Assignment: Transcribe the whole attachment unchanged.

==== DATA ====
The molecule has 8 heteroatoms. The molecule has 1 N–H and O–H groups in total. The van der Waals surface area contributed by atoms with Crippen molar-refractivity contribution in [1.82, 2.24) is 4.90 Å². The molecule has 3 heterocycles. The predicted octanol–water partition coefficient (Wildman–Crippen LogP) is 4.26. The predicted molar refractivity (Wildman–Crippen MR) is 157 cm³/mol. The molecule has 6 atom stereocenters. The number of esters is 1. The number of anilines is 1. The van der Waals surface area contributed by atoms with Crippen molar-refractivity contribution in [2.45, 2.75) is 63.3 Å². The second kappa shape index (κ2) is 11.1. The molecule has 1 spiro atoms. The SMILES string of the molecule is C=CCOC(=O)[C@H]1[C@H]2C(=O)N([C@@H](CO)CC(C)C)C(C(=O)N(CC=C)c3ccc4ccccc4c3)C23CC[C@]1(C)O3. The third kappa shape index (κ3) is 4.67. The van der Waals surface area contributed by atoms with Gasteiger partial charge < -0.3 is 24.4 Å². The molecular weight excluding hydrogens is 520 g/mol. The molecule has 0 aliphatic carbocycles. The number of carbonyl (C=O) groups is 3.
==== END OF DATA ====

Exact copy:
The molecule has 8 heteroatoms. The molecule has 1 N–H and O–H groups in total. The van der Waals surface area contributed by atoms with Crippen molar-refractivity contribution in [1.82, 2.24) is 4.90 Å². The molecule has 3 heterocycles. The predicted octanol–water partition coefficient (Wildman–Crippen LogP) is 4.26. The predicted molar refractivity (Wildman–Crippen MR) is 157 cm³/mol. The molecule has 6 atom stereocenters. The number of esters is 1. The number of anilines is 1. The van der Waals surface area contributed by atoms with Crippen molar-refractivity contribution in [2.45, 2.75) is 63.3 Å². The second kappa shape index (κ2) is 11.1. The molecule has 1 spiro atoms. The SMILES string of the molecule is C=CCOC(=O)[C@H]1[C@H]2C(=O)N([C@@H](CO)CC(C)C)C(C(=O)N(CC=C)c3ccc4ccccc4c3)C23CC[C@]1(C)O3. The third kappa shape index (κ3) is 4.67. The van der Waals surface area contributed by atoms with Gasteiger partial charge < -0.3 is 24.4 Å². The molecular weight excluding hydrogens is 520 g/mol. The molecule has 0 aliphatic carbocycles. The number of carbonyl (C=O) groups is 3.